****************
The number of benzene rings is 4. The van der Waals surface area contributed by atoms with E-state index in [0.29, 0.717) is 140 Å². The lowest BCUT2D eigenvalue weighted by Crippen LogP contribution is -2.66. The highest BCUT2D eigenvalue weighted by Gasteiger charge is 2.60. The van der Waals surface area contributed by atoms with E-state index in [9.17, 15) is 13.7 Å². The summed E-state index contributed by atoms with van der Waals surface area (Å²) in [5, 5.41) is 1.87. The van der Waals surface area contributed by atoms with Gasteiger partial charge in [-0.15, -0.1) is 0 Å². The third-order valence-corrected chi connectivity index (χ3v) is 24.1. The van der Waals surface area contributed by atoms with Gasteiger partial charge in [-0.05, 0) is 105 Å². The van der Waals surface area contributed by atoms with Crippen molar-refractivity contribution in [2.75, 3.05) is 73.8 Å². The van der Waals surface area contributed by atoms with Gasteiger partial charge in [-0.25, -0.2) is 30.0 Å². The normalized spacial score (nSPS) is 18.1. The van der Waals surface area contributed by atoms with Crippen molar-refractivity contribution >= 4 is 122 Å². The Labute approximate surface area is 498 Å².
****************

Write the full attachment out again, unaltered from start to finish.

The number of benzene rings is 4. The van der Waals surface area contributed by atoms with E-state index in [0.29, 0.717) is 140 Å². The lowest BCUT2D eigenvalue weighted by Crippen LogP contribution is -2.66. The highest BCUT2D eigenvalue weighted by Gasteiger charge is 2.60. The van der Waals surface area contributed by atoms with E-state index in [9.17, 15) is 13.7 Å². The summed E-state index contributed by atoms with van der Waals surface area (Å²) in [5, 5.41) is 1.87. The van der Waals surface area contributed by atoms with Gasteiger partial charge in [-0.15, -0.1) is 0 Å². The third-order valence-corrected chi connectivity index (χ3v) is 24.1. The van der Waals surface area contributed by atoms with Gasteiger partial charge in [-0.05, 0) is 105 Å². The van der Waals surface area contributed by atoms with Crippen molar-refractivity contribution in [2.75, 3.05) is 73.8 Å². The van der Waals surface area contributed by atoms with Gasteiger partial charge in [-0.25, -0.2) is 30.0 Å². The normalized spacial score (nSPS) is 18.1. The van der Waals surface area contributed by atoms with Crippen molar-refractivity contribution >= 4 is 122 Å². The Labute approximate surface area is 498 Å².